Nah, here I definitely cannot agree. The variety of Chinese food is phenomenal (I was there for only 3 weeks & touched only the surface of this sea of food). Dim sum alone are a world of their own. Same could be said about dumplings. There are numerous variaties.Well I think every place has it's own speciality maybe, so ofcourse you have a wide range of different food and styles.But unlike Japan I didn't see that much fish in China :? no Sushi,Sashimi etc.
Don't you think Chinese are more of a men/mien people? Always noodles, rice is more of a sidedish.They don't even eat every grain of rice !! :eek:

quiet sunshine
Nov 15, 2005, 18:30
Don't you think Chinese are more of a men/mien people? Always noodles, rice is more of a sidedish.They don't even eat every grain of rice !! :eek:
North Chinese's staple food is flour food, South Chinese's staple food is rice.

RockLee
Nov 15, 2005, 18:53
North Chinese's staple food is flour food, South Chinese's staple food is rice.That explains why in Guangzhou there were more ricedishes :p

Maciamo
Nov 15, 2005, 19:26
By the way, many of the good Chinese restaurants in Belgium are held by Taiwanese people. Maybe that is why it is different from other Chinese ? Yet, I'd say that the cooking style is closer to Cantonese. No dim sum, no jiaozi, no men, no Imperial cuisine...

The 'Mac Lam' restaurant mentioned above is very different in style from all the other Chinese in belgium, and contrarily to the others, the owner are not settled (2nd generation) immigrants, but temporary Chinese staff, most of whom speak only Chinese. Does anybody know what Chinese dialect does the word 'Mac Lam' come from ? It sounds more Vietnamese to me, but they don't have Vietnamese food at all... Probably Cantonese then (Mak Lam, I guess).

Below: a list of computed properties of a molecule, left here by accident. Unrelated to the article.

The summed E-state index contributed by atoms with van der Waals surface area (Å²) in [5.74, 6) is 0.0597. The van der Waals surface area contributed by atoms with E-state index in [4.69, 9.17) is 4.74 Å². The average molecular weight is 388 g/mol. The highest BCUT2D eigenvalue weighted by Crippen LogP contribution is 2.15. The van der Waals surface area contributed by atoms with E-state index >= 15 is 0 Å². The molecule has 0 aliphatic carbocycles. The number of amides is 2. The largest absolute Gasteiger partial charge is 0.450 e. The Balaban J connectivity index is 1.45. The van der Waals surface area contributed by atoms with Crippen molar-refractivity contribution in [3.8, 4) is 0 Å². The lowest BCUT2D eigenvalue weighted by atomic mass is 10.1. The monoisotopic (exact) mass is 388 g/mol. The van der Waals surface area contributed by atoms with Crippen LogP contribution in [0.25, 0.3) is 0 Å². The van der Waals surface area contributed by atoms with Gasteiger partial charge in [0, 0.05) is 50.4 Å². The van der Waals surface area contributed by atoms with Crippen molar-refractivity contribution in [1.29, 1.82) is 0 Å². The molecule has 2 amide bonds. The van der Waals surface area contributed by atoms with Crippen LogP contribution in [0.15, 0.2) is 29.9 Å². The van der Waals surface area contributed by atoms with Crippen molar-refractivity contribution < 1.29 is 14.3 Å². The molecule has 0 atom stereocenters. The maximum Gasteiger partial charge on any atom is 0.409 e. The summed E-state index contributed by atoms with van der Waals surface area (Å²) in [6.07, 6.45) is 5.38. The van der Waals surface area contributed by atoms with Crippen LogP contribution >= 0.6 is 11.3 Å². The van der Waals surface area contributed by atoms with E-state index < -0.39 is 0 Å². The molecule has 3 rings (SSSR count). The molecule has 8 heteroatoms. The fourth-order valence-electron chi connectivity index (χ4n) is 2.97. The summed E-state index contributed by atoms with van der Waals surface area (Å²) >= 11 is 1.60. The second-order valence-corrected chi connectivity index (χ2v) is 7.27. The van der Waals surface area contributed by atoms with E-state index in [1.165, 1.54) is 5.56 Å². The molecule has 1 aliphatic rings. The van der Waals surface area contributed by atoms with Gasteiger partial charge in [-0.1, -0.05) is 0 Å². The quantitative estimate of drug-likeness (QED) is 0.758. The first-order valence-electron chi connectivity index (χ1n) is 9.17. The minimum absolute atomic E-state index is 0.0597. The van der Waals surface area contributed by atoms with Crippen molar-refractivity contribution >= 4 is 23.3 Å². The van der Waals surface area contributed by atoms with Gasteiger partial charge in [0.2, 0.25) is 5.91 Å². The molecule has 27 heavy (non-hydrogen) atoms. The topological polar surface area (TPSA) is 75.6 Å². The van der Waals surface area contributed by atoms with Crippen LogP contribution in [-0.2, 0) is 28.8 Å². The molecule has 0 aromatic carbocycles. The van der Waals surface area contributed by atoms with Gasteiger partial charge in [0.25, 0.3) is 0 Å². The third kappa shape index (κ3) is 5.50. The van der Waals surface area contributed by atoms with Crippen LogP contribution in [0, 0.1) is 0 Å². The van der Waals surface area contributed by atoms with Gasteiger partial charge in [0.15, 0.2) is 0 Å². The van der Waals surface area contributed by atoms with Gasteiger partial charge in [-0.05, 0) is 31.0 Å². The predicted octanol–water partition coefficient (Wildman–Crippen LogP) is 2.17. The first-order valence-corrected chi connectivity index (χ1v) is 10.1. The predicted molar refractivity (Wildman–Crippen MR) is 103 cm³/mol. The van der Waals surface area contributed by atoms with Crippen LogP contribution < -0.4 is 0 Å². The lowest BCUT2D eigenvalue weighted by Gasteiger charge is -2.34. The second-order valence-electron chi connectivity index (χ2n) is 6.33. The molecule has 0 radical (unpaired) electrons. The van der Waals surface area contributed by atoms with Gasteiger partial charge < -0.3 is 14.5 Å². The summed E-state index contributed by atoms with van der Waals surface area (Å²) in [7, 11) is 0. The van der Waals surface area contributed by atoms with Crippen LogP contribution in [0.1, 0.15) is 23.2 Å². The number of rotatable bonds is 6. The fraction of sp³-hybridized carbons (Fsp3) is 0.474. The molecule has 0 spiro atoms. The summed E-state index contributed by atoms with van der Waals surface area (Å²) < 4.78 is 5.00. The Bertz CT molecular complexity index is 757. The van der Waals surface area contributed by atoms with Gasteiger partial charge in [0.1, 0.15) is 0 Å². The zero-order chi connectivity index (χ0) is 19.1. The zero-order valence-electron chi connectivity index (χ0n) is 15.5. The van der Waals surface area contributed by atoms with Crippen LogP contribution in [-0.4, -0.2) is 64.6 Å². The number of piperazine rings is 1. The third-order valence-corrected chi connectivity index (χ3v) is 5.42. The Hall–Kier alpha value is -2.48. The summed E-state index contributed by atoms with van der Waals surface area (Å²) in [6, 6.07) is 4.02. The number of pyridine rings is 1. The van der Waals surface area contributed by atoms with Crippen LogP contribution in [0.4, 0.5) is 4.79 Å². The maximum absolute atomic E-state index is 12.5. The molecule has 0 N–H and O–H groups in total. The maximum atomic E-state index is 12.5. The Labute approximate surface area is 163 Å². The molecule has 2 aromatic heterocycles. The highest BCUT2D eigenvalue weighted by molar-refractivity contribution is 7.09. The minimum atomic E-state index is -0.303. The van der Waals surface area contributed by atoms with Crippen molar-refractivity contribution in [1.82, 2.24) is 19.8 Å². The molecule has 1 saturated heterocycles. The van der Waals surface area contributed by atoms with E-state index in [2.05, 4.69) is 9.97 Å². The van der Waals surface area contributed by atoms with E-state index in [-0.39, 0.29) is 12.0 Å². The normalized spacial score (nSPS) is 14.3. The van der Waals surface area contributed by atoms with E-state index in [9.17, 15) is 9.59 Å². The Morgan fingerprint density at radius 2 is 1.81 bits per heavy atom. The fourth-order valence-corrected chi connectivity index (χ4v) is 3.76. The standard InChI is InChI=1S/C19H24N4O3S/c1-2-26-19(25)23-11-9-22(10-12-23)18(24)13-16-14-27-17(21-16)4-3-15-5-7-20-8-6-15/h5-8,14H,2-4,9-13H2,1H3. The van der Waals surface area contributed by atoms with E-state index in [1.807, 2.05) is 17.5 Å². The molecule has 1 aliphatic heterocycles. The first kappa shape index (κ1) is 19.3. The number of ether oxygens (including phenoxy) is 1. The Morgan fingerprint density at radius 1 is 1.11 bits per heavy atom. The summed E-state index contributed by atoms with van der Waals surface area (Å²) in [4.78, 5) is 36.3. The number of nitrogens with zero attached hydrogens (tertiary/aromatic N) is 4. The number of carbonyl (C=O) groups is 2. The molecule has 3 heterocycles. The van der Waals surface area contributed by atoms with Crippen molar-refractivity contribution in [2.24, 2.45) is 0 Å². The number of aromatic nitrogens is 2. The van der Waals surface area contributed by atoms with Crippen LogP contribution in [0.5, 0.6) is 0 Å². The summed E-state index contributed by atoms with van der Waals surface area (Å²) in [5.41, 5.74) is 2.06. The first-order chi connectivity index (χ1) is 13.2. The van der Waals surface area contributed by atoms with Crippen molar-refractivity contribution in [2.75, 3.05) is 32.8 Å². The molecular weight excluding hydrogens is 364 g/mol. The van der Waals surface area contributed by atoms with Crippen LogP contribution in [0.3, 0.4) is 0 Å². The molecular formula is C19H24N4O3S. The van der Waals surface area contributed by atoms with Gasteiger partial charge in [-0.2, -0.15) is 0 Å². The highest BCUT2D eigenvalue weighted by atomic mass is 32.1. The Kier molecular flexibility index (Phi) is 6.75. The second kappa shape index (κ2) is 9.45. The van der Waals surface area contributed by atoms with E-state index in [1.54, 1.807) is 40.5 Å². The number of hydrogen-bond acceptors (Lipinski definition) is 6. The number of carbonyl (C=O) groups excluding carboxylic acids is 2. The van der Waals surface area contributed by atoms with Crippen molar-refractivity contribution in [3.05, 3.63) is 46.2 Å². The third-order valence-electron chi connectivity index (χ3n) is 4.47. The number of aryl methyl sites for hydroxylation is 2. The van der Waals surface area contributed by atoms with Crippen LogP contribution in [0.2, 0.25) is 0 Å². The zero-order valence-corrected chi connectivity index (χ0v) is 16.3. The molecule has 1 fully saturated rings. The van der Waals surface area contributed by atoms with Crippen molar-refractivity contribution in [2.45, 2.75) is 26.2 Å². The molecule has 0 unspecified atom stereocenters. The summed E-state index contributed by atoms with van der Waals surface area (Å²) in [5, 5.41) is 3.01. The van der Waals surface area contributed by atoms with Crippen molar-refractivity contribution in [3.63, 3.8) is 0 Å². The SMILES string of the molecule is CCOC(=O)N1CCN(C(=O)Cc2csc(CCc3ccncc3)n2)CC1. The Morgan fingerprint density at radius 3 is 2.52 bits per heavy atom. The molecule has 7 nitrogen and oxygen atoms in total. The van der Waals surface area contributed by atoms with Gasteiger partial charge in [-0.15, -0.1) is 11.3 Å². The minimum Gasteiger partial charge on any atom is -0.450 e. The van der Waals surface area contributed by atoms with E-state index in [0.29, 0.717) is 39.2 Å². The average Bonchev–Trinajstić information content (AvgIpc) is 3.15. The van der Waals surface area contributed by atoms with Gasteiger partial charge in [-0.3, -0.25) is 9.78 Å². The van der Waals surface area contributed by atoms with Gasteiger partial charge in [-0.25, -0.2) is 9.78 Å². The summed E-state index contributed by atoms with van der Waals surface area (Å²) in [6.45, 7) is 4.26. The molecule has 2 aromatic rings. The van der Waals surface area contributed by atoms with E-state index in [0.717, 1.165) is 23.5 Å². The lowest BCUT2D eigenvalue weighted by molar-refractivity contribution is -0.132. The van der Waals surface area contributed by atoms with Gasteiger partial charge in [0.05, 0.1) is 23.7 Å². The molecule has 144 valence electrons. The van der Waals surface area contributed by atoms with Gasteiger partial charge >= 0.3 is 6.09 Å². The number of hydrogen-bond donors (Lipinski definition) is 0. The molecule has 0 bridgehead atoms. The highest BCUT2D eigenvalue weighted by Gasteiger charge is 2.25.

Gaijin 06
Nov 15, 2005, 19:42
By the way, many of the good Chinese restaurants in Belgium are held by Taiwanese people. Maybe that is why it is different from other Chinese ? Yet, I'd say that the cooking style is closer to Cantonese. No dim sum, no jiaozi, no men, no Imperial cuisine...


Umm, yum cha (dim sum) is a (the!) signature Cantonese meal....

Kama
Nov 15, 2005, 19:45
I haven't been to China, but my sensei once told us that Chinese food is worse in China than in Japan because the foreign country's food is made suitable to the local's taste. Maybe that's why?

But I hope sushi in Japan will be better than in Poland :P

thomas
Nov 15, 2005, 20:03
Maybe if you go with a Chinese person next time you would have a better experience.

I concur. The best food I have had in Shanghai was at restaurants I would have missed without my Chinese friends. Will never forget the bear stew I had in one of my favourite places serving Harbin food close to Nanjing Lu, quite an experience.

:-)


I would like to add that for me price is part of the quality, as I consider the quality/price ratio. I also count the difference of GDP/capita, so a dish selling at 60 RMB (6 euro, 900yen) in China is basically the same price than a regular Chinese restaurant in Tokyo. Considering that salaries are about 10x lower in Beijing than Tokyo, 900yen in Beijing should be compared to a 9000yen dish in Tokyo. From this point of view, the food in China was very very overpriced.